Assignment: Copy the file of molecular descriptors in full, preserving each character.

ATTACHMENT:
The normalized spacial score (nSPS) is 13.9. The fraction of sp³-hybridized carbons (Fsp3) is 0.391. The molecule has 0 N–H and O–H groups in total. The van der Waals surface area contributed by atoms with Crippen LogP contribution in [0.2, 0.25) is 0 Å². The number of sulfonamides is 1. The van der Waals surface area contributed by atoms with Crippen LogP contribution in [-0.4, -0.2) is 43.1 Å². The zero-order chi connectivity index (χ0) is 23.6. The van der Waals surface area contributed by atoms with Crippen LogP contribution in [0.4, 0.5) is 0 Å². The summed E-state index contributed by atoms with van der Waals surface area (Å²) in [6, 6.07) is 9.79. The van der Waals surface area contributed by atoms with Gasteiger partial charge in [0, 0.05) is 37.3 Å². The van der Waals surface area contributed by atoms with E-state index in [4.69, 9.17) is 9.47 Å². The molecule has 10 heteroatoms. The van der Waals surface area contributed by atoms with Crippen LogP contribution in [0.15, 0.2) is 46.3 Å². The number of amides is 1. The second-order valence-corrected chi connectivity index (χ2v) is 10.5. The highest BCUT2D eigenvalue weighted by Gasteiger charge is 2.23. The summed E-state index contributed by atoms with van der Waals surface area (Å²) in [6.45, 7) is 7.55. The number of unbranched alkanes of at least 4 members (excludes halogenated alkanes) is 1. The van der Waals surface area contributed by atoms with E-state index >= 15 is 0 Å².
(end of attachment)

The normalized spacial score (nSPS) is 13.9. The fraction of sp³-hybridized carbons (Fsp3) is 0.391. The molecule has 0 N–H and O–H groups in total. The van der Waals surface area contributed by atoms with Crippen LogP contribution in [0.2, 0.25) is 0 Å². The number of sulfonamides is 1. The van der Waals surface area contributed by atoms with Crippen LogP contribution in [-0.4, -0.2) is 43.1 Å². The zero-order chi connectivity index (χ0) is 23.6. The van der Waals surface area contributed by atoms with Crippen LogP contribution in [0.4, 0.5) is 0 Å². The summed E-state index contributed by atoms with van der Waals surface area (Å²) in [6, 6.07) is 9.79. The van der Waals surface area contributed by atoms with Gasteiger partial charge in [0, 0.05) is 37.3 Å². The van der Waals surface area contributed by atoms with E-state index in [4.69, 9.17) is 9.47 Å². The molecule has 10 heteroatoms. The van der Waals surface area contributed by atoms with Crippen LogP contribution in [0.15, 0.2) is 46.3 Å². The number of amides is 1. The second-order valence-corrected chi connectivity index (χ2v) is 10.5. The highest BCUT2D eigenvalue weighted by Gasteiger charge is 2.23. The summed E-state index contributed by atoms with van der Waals surface area (Å²) in [6.45, 7) is 7.55. The number of unbranched alkanes of at least 4 members (excludes halogenated alkanes) is 1. The van der Waals surface area contributed by atoms with E-state index >= 15 is 0 Å².